LYRICS FOR "RISE UP"

Sweet Lover of Mine

As I came o’er by Bonny Moor Hill,

Every rose grows bonny in time,

I met a wee lass and they called her Nell,

Longing to be a sweet lover of mine.

It’s questions three I’ll ask of thee,

Every rose grows bonny in time,

It’s questions three, you must answer me,

Before you’ll be a sweet lover of mine.

You must make me a cambric shirt,

Every rose grows bonny in time,

Without one stitch of your needle work,

Before you’ll be a sweet lover of mine.

Then wash it down in yonder well,

Every rose grows bonny in time,

Where water ne’er ran, or rain never fell,

Before you’ll be a sweet lover of mine.

Then dry it out on yonder thorn,

Every rose grows bonny in time,

Where blossom ne’er bloomed since Adam was born,

Before you’ll be a sweet lover of mine.

You must get me an acre of land,

Every rose grows bonny in time,

Between the salt sea and sea water strand,

Before you’ll be a sweet lover of mine.

Then plough it all with an auld ram’s horn,

Every rose grows bonny in time,

Then sow it o’er with one grain of corn,

Before you’ll be a sweet lover of mine.

You must sheer it with a sickle of leather,

Every rose grows bonny in time,

Then bind it up with a peacock’s feather,

Before you’ll be a sweet lover of mine.

Then stook it o’er yonder sea,

Every rose grows bonny in time,

And bring the shell sheaf dry unto me,

Before you’ll be a sweet lover of mine.

When you’ve done and finished your work,

Every rose grows bonny in time,

You may call to me for your cambric shirt,

Then you’ll be a sweet lover of mine.

The Banks of Sweet Dundee

It's of a farmer's daughter, so beautiful I'm told.

Her parents died and left her five hundred pounds in gold.

She lived all with her uncle, was the cause of all her woe,

So, soon you’ll hear this maid so fair that caused his overthrow.

Her uncle had a ploughboy young Mary loved fair well

‘Twas in her uncle's garden some tales of love they'd tell.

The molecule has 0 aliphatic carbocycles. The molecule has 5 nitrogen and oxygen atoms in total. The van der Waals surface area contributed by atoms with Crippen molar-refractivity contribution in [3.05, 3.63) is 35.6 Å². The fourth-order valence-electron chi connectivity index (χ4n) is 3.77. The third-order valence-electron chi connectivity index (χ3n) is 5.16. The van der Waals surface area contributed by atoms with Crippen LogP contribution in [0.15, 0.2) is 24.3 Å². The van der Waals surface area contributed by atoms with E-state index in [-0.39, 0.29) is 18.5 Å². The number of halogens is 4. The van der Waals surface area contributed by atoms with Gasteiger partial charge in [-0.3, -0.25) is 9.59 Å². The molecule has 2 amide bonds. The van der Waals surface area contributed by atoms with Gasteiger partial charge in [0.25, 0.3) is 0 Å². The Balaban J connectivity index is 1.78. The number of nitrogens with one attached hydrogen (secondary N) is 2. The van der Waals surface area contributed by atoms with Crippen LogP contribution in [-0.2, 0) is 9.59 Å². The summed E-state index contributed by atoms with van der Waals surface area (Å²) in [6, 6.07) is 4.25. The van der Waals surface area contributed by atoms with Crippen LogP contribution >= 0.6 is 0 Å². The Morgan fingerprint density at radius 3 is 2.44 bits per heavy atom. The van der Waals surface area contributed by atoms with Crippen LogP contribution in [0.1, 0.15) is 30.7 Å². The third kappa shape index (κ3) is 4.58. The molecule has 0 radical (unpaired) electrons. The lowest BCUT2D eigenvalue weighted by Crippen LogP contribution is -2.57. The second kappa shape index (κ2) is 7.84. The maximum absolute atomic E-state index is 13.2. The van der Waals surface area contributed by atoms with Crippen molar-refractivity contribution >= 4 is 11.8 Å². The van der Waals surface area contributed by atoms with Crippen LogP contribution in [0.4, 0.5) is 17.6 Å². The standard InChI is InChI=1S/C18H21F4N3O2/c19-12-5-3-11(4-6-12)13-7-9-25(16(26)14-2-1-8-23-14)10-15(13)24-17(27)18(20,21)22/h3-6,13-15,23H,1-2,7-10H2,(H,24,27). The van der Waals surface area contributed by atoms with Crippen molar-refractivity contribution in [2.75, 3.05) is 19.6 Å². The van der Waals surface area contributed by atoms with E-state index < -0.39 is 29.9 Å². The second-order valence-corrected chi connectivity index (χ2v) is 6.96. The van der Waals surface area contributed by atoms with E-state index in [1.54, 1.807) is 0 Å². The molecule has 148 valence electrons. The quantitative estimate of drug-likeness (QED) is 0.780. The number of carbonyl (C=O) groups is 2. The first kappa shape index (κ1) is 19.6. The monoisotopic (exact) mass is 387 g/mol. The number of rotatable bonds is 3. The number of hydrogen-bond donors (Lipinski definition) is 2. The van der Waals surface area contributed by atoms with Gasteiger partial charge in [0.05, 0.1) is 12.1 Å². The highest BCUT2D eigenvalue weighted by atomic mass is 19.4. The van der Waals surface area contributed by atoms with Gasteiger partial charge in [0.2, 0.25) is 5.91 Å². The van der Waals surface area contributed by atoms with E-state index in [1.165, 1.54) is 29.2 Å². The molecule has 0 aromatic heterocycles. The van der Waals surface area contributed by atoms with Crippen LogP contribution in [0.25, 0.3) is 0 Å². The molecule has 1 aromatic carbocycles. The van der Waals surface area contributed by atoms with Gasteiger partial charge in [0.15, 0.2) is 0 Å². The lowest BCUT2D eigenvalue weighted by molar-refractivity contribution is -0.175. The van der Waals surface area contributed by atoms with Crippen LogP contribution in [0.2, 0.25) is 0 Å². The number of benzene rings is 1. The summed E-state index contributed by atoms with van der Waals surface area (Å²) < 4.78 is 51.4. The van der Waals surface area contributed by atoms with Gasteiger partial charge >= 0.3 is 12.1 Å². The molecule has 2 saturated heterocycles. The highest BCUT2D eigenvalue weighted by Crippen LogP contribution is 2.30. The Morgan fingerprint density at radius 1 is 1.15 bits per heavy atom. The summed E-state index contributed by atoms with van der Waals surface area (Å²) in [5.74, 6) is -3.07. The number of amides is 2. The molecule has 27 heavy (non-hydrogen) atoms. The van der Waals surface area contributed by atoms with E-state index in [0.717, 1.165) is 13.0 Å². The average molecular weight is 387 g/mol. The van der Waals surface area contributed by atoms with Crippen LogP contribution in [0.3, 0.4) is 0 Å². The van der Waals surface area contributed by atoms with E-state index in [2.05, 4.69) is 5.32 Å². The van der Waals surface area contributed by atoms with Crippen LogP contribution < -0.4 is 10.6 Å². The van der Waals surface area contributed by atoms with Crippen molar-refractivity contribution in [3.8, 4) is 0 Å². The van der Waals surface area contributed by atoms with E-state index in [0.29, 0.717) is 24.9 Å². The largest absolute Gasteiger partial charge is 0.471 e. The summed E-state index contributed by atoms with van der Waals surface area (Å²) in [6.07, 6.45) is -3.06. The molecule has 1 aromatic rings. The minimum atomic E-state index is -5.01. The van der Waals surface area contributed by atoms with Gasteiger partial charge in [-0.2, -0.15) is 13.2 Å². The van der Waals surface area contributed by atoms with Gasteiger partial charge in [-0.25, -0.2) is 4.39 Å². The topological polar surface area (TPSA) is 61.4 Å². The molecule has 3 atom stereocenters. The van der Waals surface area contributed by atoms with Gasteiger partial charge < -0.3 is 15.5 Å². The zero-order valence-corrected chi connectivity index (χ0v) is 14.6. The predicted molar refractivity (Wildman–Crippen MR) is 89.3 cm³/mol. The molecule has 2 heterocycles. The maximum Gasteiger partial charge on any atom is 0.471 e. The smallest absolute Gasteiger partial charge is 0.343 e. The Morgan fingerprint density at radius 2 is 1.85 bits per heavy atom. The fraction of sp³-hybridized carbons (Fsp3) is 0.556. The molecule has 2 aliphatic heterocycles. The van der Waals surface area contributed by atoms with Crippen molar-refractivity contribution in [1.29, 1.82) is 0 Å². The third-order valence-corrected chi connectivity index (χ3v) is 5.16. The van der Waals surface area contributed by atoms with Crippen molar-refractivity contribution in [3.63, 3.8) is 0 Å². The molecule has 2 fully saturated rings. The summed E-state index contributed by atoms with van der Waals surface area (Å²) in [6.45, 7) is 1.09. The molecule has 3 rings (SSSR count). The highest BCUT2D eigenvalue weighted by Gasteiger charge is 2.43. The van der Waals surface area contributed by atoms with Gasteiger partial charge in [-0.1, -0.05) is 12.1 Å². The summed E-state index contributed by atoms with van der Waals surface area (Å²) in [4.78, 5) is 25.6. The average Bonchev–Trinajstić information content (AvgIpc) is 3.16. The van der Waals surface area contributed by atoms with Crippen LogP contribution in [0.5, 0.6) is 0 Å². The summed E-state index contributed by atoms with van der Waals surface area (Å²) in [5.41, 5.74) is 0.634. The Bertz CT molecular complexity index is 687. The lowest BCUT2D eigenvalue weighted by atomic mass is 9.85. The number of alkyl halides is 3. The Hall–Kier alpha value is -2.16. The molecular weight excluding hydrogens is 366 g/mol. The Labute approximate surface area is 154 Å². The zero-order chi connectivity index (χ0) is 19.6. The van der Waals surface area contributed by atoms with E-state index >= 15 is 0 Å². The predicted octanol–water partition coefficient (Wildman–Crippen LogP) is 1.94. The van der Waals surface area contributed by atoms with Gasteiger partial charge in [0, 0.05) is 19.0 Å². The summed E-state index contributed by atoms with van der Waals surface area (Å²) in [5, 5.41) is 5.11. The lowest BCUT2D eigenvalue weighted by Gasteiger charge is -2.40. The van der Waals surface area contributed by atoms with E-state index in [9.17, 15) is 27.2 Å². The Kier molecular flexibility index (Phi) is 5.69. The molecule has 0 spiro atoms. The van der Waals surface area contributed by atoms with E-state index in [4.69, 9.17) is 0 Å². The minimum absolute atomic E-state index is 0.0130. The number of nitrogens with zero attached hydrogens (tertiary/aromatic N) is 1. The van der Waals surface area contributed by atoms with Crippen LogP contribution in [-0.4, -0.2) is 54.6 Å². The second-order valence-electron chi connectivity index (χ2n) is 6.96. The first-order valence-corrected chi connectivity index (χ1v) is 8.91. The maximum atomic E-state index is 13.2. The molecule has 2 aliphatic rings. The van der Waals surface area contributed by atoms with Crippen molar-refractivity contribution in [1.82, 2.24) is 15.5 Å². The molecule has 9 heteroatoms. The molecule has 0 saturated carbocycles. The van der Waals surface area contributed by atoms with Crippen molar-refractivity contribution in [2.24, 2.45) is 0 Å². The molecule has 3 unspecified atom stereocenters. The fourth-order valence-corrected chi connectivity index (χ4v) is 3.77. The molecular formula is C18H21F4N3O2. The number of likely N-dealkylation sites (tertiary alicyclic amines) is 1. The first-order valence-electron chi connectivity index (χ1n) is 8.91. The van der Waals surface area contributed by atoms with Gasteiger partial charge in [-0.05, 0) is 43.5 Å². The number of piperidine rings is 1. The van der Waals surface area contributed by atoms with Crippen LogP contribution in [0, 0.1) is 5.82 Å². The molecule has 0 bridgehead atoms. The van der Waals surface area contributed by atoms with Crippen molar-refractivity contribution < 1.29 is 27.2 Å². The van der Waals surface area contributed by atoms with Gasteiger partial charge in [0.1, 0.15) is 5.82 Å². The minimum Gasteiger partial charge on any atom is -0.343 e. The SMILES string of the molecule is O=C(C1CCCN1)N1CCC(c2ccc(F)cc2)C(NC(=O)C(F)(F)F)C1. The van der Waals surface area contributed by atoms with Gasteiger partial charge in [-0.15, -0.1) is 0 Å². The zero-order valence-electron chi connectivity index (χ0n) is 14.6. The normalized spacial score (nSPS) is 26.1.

But there was a wealthy squire, who oft her came to see

But still she loved her ploughboy on the banks of sweet Dundee.

‘Twas early one May morning, when Mary's uncle rose,

Straight away to Mary's room so speedily did go;

“It's rise you up young Mary, a lady you will be,

The squire's waiting for you on the Banks of Sweet Dundee.”

“Oh, I don't want your squires, nor lords, or dukes likewise,

Young Willie he appeared to me like diamonds in my eyes.”

“Begone, unruly female, you ne'er shall happy be,

For I will banish William from the banks of sweet Dundee.“

The press gang came to William when he was all alone,

He boldly fought for liberty though there was ten to one;

The blood it flew in torrents. “Oh kill me now,” said he,

“I would rather die for Mary on the Banks of Sweet Dundee.”

This maid one day was walking, lamenting for her love,

She met the wealthy squire down in her uncle's grove.

He put his arms around her, “Stand off, stand off,” said she;

“You sent the only lad I love from the banks of sweet Dundee.“

He clashed his arms around her and tried to throw her down;

Two pistols and a sword she spied beneath his morning gown.

Young Mary took the pistols and the sword he used so free;

And she did fire and shot the squire on the banks of sweet Dundee.

Her uncle overheard, and hastened to the ground,

“Oh since you killed the squire, I'll give you your death wound!”

“Stand off!” oh then, young Mary cried, “undaunted I will be!”

The sword she drew and her uncle slew on the banks of sweet Dundee.

Young William he was sent for and quickly did return,

As soon as he came back again young Mary ceased to mourn;

The day it was appointed, they joined their hands so free,